Categories: Zim Latest

Chinamasa explains Zim cash shortages, as bank queues persist

Simba Moyo

The Minister of Finance in Zimbabwe, Patrick Chinamasa, has attributed the current cash shortages that have resulted in the resurgence of long queues at banks to the high fiscal deficit.

The minister said the country is now living beyond its means through borrowing from the market by way of Treasury Bills, a government overdraft at the Reserve Bank of Zimbabwe.

He said that has contributed to the cash crisis.

“Further, government funds its employees’ salary accounts through electronic transfers, while on the contrary employees would want physical cash from banks. This misalignment is the greatest cause of queues at banks,” he told the House last Thursday.

He also said the non-banking of cash by traders is also partly to blame, saying some have been hauled to the courts for not banking sales proceeds in line with the laws of Zimbabwe, pleaded guilty now awaiting sentence.

Chinamasa said the government has since put in place strategies to deal with the situation, that include the advocating for the use of plastic money, a condition that preserves forex in Nostro accounts for use in foreign payments.

He said in order to reduce the cost of transacting using plastic money, the government is going to remove the 5 percent charged.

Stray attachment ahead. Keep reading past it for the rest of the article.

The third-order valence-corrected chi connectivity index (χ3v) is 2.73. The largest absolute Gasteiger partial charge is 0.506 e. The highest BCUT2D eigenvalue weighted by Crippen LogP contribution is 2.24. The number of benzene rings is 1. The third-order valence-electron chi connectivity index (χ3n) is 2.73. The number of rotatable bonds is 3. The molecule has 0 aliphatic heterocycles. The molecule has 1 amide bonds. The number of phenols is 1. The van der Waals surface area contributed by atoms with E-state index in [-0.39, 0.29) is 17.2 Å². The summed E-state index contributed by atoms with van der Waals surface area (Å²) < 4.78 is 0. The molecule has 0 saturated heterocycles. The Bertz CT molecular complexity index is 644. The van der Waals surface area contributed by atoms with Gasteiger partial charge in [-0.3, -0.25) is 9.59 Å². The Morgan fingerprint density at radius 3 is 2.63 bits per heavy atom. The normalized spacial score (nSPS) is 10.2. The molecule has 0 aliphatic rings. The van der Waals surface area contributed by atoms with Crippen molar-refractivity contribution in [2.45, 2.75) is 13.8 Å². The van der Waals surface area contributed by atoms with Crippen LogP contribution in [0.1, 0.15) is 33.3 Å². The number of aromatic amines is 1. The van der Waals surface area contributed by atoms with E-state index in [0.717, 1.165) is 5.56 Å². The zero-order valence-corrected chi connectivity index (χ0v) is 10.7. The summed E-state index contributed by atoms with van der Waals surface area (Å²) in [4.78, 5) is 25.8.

“The factors underpinning cash challenges are beyond banks, they found themselves in a difficult position where they are compelled to ration cash withdrawals,” he said.

But former Finance Minister Tendai Biti rubbishes Chinamasa’s blame that traders are also to blame for not banking their monies. He says ZANU PF government’s way of rule is solely to blame for the chaos.

“Why would any rational trader bank cash when one can’t get it out, the regime cannot therefore criminalise rational behaviour,” he queries.

He says economies are not run on coercion threats extraction and capture, an element that ZANU PF had failed to learn from despite repeated failures.

At the moment, the government’s employment cost is now taking 93 percent of tax revenue, with government’s legacy debt at over 40 percent of tax revenue, a situation that means expenditure is above revenue.

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